Skip to content, or skip to search.

Skip to content, or skip to search.

Stop, Thief!


While the movie and music people see their lost revenues as a moral issue, everyone else is feeling the pain, too, and trying desperately to buck the trend.

Much Internet business talk is now all about putting content back “behind the wall” and getting people to pay for it. Everybody is dreaming of electronic subscription services (the plan to save AOL seems to be mostly based on the idea of making it the HBO of the Internet). Alas, there are virtually no examples (except porn) of content subscription services working anywhere online. Even the Wall Street Journal online service, which has always been the grail of Internet paid-for content, is little more than a break-even operation—and it’s had to curtail original-content-creation efforts in order to reach break-even.

In the magazine business, the most coveted number is the newsstand number, even as cheap subs (and, arguably, free Internet content) progressively erode that business. There is, too, a kind of Utopian talk about getting the consumer to pay for actual content value—but I don’t know of anyone who really believes that after two generations of subsidies (and now with infinitely greater and cheaper information distractions), consumers would now pay full fare.

The great cable scheme for restoring some kind of parity between content consumed and content compensated for is pay-per-view. Indeed, on my Time Warner system, the relatively feeble pay-movie offerings are being replaced by the kind of vast, play-anytime, choose-anything-you-want system that we used to check into hotels for. The problem is that, so far, nowhere on any cable system in the U.S. has there been any meaningful use of pay-per-view stuff (even for sports it hasn’t developed into anything more than a marginal business). We just don’t do it. We don’t pay for content.

Notably, Europeans do. They slice and dice and pay for content in droves. From the TV, from the cell phone, from the PC. (Although the online WSJ is careful not to break out its subscription sources, some analysts suggest a significant number of its subscribers come from outside the U.S.)

But paying for content—at least content for content’s sake—has become an un-American trait. We believe in getting it all. A bigger and bigger bundle for a lower and lower price. The flat fee rules (we don’t even pay for long-distance telephone calls anymore). And a flat fee is very close in function and perception to no fee.

It’s easy to understand why for the movie and music guys it’s primal-scream time. They maintained a very basic relationship with the consumer—we make, you buy—which suddenly was messed up, not least of all by the media empires to which the movie and music business belonged.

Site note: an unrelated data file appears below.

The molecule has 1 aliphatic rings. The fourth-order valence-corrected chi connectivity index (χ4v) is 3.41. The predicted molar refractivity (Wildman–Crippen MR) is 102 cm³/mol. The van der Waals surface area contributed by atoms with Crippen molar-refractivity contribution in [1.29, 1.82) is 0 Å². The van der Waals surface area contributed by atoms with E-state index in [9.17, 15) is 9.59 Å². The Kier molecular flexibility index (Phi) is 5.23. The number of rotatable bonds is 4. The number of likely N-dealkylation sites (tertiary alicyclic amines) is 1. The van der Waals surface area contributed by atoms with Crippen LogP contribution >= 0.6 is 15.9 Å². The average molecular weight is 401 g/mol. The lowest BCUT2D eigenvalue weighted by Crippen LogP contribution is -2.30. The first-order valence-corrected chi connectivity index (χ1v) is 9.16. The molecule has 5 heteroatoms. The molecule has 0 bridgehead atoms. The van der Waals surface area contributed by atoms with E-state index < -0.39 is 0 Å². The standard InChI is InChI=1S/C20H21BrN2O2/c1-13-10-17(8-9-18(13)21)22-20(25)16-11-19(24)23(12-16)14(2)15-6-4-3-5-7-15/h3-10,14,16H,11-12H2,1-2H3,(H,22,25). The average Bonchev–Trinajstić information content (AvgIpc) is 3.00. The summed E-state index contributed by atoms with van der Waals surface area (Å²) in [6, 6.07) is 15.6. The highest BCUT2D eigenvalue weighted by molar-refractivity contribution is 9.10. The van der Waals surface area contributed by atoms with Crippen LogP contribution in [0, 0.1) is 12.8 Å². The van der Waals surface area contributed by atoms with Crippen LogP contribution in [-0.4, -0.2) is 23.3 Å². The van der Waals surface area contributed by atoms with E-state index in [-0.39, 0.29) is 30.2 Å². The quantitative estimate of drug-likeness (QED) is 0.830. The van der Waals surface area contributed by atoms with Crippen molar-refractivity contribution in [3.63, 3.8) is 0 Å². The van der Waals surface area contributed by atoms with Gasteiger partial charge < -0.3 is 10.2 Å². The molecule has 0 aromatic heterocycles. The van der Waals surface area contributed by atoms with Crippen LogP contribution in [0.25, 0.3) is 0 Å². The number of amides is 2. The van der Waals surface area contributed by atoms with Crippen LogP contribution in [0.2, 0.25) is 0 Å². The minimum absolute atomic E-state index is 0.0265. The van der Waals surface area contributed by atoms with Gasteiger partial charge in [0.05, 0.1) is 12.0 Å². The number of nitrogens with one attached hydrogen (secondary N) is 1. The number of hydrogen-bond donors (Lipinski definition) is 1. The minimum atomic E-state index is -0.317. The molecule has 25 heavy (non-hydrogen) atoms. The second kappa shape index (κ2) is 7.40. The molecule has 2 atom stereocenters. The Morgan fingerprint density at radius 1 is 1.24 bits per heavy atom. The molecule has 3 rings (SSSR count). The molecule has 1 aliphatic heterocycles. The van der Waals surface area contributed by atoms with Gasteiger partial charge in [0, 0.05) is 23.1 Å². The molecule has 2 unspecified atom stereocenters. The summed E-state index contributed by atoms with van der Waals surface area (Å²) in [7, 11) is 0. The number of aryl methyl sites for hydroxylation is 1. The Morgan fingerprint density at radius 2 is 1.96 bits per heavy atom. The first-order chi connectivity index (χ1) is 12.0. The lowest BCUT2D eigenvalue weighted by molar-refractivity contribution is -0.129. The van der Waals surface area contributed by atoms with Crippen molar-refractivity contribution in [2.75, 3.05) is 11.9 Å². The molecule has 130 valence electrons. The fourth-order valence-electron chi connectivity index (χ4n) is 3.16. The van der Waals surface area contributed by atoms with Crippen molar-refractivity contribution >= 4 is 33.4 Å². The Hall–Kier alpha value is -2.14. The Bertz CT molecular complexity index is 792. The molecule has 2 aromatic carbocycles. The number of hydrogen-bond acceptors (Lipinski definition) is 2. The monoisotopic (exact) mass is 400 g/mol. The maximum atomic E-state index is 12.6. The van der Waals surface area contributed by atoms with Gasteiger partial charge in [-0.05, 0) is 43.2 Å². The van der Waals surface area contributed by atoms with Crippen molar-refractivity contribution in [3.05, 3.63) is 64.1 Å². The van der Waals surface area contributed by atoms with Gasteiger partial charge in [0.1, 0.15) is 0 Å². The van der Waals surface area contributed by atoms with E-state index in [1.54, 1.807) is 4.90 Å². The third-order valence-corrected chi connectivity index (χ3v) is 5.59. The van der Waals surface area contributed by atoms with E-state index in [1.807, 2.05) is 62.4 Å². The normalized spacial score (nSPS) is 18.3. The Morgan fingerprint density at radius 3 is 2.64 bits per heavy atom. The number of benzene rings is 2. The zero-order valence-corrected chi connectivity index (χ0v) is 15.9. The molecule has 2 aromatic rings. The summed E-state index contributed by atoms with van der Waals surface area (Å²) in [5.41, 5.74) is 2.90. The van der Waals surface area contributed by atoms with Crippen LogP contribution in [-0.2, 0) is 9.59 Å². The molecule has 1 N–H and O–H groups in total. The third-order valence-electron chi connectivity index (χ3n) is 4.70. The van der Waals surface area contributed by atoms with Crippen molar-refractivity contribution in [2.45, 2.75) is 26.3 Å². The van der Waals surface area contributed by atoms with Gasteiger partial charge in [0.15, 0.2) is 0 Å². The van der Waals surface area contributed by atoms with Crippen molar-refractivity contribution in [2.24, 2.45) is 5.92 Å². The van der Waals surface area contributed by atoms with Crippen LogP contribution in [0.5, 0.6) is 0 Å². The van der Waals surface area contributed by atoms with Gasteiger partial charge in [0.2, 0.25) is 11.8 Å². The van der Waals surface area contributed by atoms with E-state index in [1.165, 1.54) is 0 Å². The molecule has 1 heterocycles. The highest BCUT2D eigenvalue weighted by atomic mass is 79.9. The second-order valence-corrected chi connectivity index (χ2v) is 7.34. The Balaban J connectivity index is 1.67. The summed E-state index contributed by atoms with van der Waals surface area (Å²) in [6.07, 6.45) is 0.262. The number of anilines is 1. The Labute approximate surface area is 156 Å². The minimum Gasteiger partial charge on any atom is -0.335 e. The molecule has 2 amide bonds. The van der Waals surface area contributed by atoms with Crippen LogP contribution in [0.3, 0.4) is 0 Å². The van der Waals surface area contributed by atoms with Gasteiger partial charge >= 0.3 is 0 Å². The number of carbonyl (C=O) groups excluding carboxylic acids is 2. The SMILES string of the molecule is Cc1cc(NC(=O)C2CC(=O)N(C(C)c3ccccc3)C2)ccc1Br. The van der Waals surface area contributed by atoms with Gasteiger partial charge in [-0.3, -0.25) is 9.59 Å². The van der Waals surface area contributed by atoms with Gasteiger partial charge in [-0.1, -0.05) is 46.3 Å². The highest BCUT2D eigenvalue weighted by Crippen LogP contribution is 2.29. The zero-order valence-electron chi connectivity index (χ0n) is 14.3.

The West Coast movie and music guys have always had a simpler view of the world than their New York counterparts. Indeed, their New York counterparts have always treated the movie and music guys like dimmer cousins. Just off the farm in many ways.

They just didn’t understand how the whole media view came together, how synergy happened. In the empire’s view, consumers had to be made to consume—growth depended on media being everywhere, media being transparent, a utility. And as with a utility, it was better that you not really even be aware of how you consumed the product. It would just be on and available all of the time. The way to do that was to commodify the product and to make it ever cheaper—or in the case of the Internet, to make it free—and then to figure that with a giant audience and vast brand awareness and utilitylike dependency and this incredible cross-platform cross-marketing apparatus and an instant star-making and self-promotion machine, you couldn’t help but make a big pile of money for the conquering empire. ("DISNEY TO PUSH RETAIL GEAR TIED TO ITS TV SHOWS," read an ever-hopeful headline in last week’s Wall Street Journal.)

The thing that I always try to say to the movie and music executives frothing at the mouth about this stealing issue (accusing my children and, one might fairly suspect, their own) is that everybody can’t be an outlaw. If everybody does it, it’s normal rather than aberrant behavior. It’s not so much the consumer who is on the wrong side of the law, but the entertainment industry that’s on the wrong side of economic laws.

For better or worse, the media business has created a world where consumers feel content is worth less and less and they are entitled to more and more of it. And now the chickens have come home to roost.

The veins on the necks of these execs are distended and throbbing, and they really have a hideous look in their eyes.


Current Issue
Subscribe to New York

Give a Gift